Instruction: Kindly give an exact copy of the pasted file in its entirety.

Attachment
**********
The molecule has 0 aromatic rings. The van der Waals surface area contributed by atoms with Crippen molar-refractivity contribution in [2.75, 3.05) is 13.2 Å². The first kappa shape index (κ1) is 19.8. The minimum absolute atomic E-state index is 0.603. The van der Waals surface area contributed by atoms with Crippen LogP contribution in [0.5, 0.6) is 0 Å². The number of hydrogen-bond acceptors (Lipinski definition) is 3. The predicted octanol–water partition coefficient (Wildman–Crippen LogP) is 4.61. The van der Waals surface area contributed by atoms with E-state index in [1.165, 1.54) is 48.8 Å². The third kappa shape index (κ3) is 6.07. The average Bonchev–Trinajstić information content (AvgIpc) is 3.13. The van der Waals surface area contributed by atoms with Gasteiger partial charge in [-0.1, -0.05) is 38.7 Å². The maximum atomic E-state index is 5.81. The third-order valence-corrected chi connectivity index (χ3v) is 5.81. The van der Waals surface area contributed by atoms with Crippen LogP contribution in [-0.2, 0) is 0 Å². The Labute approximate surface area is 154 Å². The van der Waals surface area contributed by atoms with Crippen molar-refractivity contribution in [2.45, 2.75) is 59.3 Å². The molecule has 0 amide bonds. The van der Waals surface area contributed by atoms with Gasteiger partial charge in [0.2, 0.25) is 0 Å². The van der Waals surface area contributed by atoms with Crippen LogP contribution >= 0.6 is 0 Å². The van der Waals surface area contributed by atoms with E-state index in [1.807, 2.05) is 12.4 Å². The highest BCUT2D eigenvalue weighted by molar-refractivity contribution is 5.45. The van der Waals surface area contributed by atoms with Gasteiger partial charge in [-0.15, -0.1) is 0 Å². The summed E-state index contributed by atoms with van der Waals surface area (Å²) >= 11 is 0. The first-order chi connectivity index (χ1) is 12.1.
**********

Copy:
The molecule has 0 aromatic rings. The van der Waals surface area contributed by atoms with Crippen molar-refractivity contribution in [2.75, 3.05) is 13.2 Å². The first kappa shape index (κ1) is 19.8. The minimum absolute atomic E-state index is 0.603. The van der Waals surface area contributed by atoms with Crippen LogP contribution in [0.5, 0.6) is 0 Å². The number of hydrogen-bond acceptors (Lipinski definition) is 3. The predicted octanol–water partition coefficient (Wildman–Crippen LogP) is 4.61. The van der Waals surface area contributed by atoms with E-state index in [1.165, 1.54) is 48.8 Å². The third kappa shape index (κ3) is 6.07. The average Bonchev–Trinajstić information content (AvgIpc) is 3.13. The van der Waals surface area contributed by atoms with Gasteiger partial charge in [-0.1, -0.05) is 38.7 Å². The maximum atomic E-state index is 5.81. The third-order valence-corrected chi connectivity index (χ3v) is 5.81. The van der Waals surface area contributed by atoms with Crippen LogP contribution in [-0.2, 0) is 0 Å². The Labute approximate surface area is 154 Å². The van der Waals surface area contributed by atoms with Crippen molar-refractivity contribution in [2.45, 2.75) is 59.3 Å². The molecule has 0 amide bonds. The van der Waals surface area contributed by atoms with Gasteiger partial charge in [0.2, 0.25) is 0 Å². The van der Waals surface area contributed by atoms with Crippen LogP contribution >= 0.6 is 0 Å². The van der Waals surface area contributed by atoms with E-state index in [1.807, 2.05) is 12.4 Å². The highest BCUT2D eigenvalue weighted by molar-refractivity contribution is 5.45. The van der Waals surface area contributed by atoms with Gasteiger partial charge in [-0.15, -0.1) is 0 Å². The summed E-state index contributed by atoms with van der Waals surface area (Å²) >= 11 is 0. The first-order chi connectivity index (χ1) is 12.1.